The interface wasn’t as responsive as the CLIQ’s was.  Like my iPhone 3G there was a slight, fraction-of-a-second delay on a lot of taps, but I didn’t experience any of the frustratingly long (e.g. 1+ second) pauses like I do regularly on my iPhone.  I experienced a complete phone crash while watching the demo video that was on the phone.  It was playing for several seconds, then the frame abruptly froze and the phone became unresponsive.  Tapping the button to go back to the home screen did nothing, and after a few seconds the phone simply restarted itself, presenting me with the Palm boot screen.  While it could totally be a one-off glitch, I can’t say that webOS’s built-in media player crashing the whole device while playing Palm-supplied content left me with a flawless impression of the Pre’s stability.

I did the same network tests that I did on the CLIQ, trying to get a feel for Sprint’s EV-DO network.  Pings were startlingly low, averaging about 140ms.  This was really impressive for someone used to the 240+ ms pings on UMTS networks.  However, Sprint’s actual transfer speed wasn’t impressive.  I did about ten tests and got widely divergent results.  While two were in the 800kbps range, most were down around 500kbps, two even lower.  It definitely wasn’t as consistent as T-Mobile, or even as consistent as AT&T.  But AT&T definitely has bad days, and maybe I just caught Sprint at an off moment.  Not a great impression in terms of bandwidth, though.  Real-world testing in the browser yielded average results, more or less on par with my iPhone 3G.  It loaded pages well without any noticeable hiccups (it got the page the CLIQ didn’t) but wasn’t as snappy as the CLIQ had been.  The presence of multitouch was very welcome in the browser, though, as I forgot to mention in my CLIQ review that the absence of it on that device was a bit frustrating.  Obviously as an iPhone user pinching to zoom and double-tapping to zoom on a particular element are second nature, and much simpler and more precise solutions than the zoom slider the CLIQ tried to pass off instead.  I was happy to see those gestures implemented on the Pre.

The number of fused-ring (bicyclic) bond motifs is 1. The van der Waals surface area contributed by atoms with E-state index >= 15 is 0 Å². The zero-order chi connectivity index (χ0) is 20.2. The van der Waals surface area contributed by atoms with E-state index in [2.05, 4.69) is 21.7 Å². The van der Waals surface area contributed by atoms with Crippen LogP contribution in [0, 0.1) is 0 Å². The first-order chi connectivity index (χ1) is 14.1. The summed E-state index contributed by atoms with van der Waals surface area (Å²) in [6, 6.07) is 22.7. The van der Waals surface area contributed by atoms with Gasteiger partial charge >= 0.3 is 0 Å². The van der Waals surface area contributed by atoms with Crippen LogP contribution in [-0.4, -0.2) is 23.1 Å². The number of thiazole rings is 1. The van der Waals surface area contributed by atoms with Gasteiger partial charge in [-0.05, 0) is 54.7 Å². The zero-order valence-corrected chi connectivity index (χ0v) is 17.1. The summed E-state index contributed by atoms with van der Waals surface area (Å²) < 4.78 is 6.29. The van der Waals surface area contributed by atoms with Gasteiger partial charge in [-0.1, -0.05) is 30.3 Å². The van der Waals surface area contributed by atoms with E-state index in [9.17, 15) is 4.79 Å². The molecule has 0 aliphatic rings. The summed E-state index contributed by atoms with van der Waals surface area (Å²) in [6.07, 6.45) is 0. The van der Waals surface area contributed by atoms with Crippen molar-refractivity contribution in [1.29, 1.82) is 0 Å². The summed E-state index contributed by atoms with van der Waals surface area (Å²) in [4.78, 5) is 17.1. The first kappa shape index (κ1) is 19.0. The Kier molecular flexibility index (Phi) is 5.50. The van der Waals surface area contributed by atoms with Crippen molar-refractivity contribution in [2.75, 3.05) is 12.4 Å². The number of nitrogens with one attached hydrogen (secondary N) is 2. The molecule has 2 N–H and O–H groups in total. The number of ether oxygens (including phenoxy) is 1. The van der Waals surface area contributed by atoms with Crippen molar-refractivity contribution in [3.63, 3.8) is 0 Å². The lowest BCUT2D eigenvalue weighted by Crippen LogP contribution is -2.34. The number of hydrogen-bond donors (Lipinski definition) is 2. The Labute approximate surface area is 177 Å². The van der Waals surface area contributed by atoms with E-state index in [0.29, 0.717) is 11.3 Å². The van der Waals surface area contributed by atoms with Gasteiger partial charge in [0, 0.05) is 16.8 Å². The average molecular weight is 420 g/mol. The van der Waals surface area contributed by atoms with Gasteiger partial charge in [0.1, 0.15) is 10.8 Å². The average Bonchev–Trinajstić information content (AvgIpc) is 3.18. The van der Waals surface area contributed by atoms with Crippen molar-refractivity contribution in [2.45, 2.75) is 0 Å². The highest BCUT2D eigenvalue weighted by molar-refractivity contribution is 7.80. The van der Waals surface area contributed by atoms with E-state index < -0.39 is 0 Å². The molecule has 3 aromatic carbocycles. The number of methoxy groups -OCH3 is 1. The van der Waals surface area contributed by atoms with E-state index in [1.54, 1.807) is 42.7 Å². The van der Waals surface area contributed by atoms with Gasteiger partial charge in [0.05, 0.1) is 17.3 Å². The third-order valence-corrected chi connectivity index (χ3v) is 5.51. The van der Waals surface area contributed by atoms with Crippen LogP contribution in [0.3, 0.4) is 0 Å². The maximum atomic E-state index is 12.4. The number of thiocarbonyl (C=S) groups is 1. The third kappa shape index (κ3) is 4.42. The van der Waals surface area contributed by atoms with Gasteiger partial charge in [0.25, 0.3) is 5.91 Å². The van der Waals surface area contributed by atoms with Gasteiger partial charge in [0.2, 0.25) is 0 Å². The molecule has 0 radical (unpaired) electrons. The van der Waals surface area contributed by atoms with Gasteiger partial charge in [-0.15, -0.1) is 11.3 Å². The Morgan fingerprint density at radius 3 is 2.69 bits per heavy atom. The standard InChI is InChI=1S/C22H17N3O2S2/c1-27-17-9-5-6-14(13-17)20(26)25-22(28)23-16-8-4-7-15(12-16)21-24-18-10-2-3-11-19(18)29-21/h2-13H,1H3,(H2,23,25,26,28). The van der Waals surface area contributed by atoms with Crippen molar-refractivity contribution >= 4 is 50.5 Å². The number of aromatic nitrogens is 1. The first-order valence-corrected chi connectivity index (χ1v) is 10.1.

Palm Pre keyboard
Image from precentral.net